WINTER WEATHER UPDATE

  • Raleigh Farmers Market shop will be OPEN FRIDAY, JAN 6th 10am-4pm
  • Raleigh Farmers Market shop will be CLOSED SATURDAY, Jan 7 & SUNDAY Jan 8
  • Western Wake Farmers Market will be CLOSED SATURDAY, Jan 7
  • Chapel Hill Farmers Market will be CLOSED SATURDAY, Jan 7
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Piedmont Winter Seafood Dinner – FEB 8

SeasonsOfTheSea_logoLoResPiedmont welcomes Chef Justin Burdett of Local Provisions for a winter menu highlighting NC Seafood & the art of preservation

As a longtime supporter of small, North Carolina growers, Piedmont has remained equally committed to being a good steward of the sea. Each season, Piedmont invites chefs, fisherman, and organizations supporting sustainable seafood to collaborate on their Seasons of the Sea dinner – a multi-course dinner showcasing the diversity and seasonality of fish and shellfish from our coast. This 4-part dinner series highlights North Carolina’s seafood in Winter, Spring, Summer and Fall.

On February 8th, Piedmont’s Executive Chef John May welcomes Chef Justin Burdett – whose Local Provisions in Asheville, NC was named by EATER among the “21 Best New Restaurants in America” to collaborate on a 7-course winter menu (below) featuring North Carolina seafood and a wide range of preservation methods. Look for dishes featuring pickling, smoking, curing and more, alongside sustainably caught North Carolina seafood from Locals Seafood. Piedmont’s relationship with Locals Seafood has enabled them to share fresh-caught fish from North Carolina’s coast throughout the year, and to be advocates for a robust North Carolina seafood economy. A percentage of every ticket purchased will fund North Carolina Catch. “Fresh seasonal seafood from our coast is top notch. NC Catch couldn’t be more pleased that Piedmont is presenting a special taste of the best that North Carolina has to offer,” explained NC Catch President Jimmy Johnson.

“These dinners give us an opportunity to bring like-minded chefs to the Piedmont table; we couldn’t be more excited to welcome Chef Justin Burdett, who recently opened Local Provisions in Asheville, NC, and is well respected for his work with local farms, foragers and fermentation,” stated Piedmont’s Chef John May. May and Burdett, who are collaborating on the menu, will focus on the art and science of preservation – a necessity during the winter months when there isn’t an abundance of fresh produce.

This dinner will be celebrated Wednesday, February 8th, at 6:30pm. The $65/ person 7-course menu is also available for $90, with General Manager Crawford Leavoy’s wine pairings which reflect a similar viewpoint. “We’ve chosen to highlight very unique and off-the-radar wines for this dinner,” including wines from underrepresented wine regions like North Carolina’s Outer Banks, New York’s Finger Lakes and the Shenandoah Valley in Virginia, as well as unconventional wines from Hungary, Austria and Italy.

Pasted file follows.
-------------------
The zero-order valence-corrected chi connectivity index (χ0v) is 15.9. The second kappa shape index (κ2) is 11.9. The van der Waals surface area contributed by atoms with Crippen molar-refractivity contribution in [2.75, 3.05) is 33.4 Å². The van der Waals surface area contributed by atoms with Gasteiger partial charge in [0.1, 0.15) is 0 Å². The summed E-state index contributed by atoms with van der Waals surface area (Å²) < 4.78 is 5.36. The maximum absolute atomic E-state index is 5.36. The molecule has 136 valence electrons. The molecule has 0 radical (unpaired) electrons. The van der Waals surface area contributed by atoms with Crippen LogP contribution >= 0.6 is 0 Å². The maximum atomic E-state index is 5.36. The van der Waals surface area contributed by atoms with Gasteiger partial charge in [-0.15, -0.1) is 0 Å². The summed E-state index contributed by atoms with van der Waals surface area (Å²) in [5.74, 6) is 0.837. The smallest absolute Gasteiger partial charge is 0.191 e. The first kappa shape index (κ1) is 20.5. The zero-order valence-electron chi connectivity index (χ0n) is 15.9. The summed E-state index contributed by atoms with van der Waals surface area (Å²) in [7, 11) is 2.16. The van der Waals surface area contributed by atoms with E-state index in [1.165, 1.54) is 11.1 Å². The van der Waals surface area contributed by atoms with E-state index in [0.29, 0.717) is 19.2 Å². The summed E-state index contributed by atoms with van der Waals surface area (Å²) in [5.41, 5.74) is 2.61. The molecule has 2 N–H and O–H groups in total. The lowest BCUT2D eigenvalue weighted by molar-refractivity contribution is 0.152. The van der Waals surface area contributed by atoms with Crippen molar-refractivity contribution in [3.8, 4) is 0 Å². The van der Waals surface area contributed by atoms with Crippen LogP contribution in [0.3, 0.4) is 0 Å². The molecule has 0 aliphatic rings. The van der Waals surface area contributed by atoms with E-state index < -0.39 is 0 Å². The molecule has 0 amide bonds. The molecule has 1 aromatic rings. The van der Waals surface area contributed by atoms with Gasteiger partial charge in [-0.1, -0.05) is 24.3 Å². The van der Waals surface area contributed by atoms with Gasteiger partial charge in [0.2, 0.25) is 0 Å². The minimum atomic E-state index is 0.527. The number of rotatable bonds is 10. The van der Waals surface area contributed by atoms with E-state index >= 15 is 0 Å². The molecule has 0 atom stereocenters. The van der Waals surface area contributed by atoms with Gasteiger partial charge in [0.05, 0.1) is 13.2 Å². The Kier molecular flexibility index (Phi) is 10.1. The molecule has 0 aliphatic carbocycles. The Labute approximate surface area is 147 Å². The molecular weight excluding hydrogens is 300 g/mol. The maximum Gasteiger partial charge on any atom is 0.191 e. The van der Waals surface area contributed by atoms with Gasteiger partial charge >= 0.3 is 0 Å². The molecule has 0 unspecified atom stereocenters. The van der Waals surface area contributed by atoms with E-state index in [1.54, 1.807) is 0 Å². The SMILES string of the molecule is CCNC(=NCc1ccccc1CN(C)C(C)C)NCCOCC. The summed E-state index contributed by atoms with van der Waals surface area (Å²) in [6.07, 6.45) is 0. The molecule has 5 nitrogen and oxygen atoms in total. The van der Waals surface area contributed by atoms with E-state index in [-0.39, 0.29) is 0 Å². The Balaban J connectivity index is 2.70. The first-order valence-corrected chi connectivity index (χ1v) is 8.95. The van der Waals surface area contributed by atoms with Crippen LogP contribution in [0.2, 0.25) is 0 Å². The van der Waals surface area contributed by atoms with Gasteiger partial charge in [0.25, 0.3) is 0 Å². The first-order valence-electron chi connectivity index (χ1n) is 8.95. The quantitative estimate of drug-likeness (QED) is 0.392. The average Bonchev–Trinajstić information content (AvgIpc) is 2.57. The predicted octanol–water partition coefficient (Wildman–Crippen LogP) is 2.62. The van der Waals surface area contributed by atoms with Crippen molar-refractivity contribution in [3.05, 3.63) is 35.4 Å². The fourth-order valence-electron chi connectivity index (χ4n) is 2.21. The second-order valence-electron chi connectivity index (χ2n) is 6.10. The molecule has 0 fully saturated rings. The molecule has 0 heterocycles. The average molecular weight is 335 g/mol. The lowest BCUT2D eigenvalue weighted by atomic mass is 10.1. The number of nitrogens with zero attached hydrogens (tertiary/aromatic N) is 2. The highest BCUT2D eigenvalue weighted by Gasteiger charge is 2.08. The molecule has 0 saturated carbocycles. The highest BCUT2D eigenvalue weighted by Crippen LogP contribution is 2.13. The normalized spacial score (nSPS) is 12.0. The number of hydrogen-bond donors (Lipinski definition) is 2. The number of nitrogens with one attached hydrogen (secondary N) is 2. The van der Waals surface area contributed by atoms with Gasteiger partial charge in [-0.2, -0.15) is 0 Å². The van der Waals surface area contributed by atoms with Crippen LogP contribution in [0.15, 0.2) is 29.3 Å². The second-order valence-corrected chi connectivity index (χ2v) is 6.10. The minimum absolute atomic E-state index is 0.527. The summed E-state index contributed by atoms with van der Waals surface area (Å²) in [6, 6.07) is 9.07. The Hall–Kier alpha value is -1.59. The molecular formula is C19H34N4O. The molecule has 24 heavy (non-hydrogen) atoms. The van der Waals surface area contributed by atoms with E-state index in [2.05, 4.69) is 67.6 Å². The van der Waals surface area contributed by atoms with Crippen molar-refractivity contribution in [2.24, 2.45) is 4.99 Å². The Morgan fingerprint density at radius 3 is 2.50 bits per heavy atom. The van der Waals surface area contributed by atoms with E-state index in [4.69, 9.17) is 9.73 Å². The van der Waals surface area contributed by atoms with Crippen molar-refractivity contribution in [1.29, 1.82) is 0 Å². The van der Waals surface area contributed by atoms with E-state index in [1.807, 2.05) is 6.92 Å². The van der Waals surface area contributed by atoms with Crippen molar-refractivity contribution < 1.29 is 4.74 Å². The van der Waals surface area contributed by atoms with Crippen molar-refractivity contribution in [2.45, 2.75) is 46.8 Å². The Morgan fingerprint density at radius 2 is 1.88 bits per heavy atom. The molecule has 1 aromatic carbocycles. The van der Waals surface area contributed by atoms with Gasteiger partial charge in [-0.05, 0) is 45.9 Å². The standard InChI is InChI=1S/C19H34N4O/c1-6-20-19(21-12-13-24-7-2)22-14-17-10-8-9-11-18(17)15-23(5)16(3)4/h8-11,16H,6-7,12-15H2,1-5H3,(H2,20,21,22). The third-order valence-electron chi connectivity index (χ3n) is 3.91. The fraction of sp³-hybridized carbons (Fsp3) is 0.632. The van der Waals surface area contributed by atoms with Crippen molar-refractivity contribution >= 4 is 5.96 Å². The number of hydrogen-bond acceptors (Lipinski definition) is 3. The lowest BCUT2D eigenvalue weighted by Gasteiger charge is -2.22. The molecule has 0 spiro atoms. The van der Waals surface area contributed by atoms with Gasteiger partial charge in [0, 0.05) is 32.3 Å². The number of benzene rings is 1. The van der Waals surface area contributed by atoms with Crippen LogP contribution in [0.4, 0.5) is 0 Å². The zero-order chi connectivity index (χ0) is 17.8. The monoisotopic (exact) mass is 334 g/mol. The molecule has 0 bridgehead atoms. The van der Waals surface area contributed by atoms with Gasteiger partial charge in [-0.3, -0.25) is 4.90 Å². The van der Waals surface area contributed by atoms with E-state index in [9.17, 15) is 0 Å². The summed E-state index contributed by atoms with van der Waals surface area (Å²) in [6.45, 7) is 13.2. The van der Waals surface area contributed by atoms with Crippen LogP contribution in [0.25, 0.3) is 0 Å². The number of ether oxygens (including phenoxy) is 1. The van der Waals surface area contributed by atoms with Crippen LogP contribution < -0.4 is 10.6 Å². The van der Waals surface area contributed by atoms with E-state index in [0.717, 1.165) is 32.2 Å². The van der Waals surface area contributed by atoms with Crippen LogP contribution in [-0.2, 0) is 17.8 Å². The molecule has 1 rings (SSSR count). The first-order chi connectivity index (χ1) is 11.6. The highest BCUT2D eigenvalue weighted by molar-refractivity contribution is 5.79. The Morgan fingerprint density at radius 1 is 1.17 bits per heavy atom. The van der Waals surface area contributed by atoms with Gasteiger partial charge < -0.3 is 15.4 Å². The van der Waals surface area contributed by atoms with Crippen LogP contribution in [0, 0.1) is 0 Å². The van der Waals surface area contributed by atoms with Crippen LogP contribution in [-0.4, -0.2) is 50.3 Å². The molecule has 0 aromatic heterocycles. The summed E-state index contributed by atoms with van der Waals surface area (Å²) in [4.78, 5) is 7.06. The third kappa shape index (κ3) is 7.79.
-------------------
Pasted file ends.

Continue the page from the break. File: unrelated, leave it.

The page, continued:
Reservations can be made by contacting 919-683-1213. All special menus may be previewed in the Events section at www.piedmontrestaurant.com. Please also note Chef John May’s January Seasonal Ingredient 4-course Tasting Menu features Winter Squash.

Since its inception in February 2016, Piedmont has hosted Dean Neff, Ricky Moore and Jay Pierce to highlight Shrimp, Black Bass, Snapper, Triggerfish, Flounder, Swordfish and Tuna from North Carolina.

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Festive Fish Curry

It’s the season for some wonderful holiday cooking. In our part of the world this usually means a lot of comfort foods that bathe us in cheese, cream, bacon, and meat. While this is a good thing, sometimes we crave something different. A great way to mix things up is to make a coconut curry with fish. In Indian cooking the most common name is Kerala curry. The coconut milk base fits that craving for a creamy warm soup while the layer of ginger, chile, and other spices will hit your taste buds that aren’t used for casseroles and roasts.

What kind of fish should you use? King Mackerel is the most traditional choice this job. It’s firm and full flavored meat holds up well to the spice and heft of the curry. In fact, the fish used in India, Indonesia, Sri Lanka, and other places where curry is found is a relative of our mackerels here. Not the same fish but in the same family. You will see it called King Fish, Surmai, Seer Fish, among other names. They may not be the exact same species but they mostly fall in the same family of Scombrondini.

Dogfish-curry
credit: Triangle Localista

A key element to this flavor diversion is tangy sourness that comes from Tamarind. You can find Tamarind paste in most stores and easily in an Asian grocery store that can be found near you in a quick search on Google Maps. If you don’t have it you can substitute lime for the sour ingredient. Sweet, spice and sour. That is the mix that makes coconut curry with mackerel something to try this holiday season.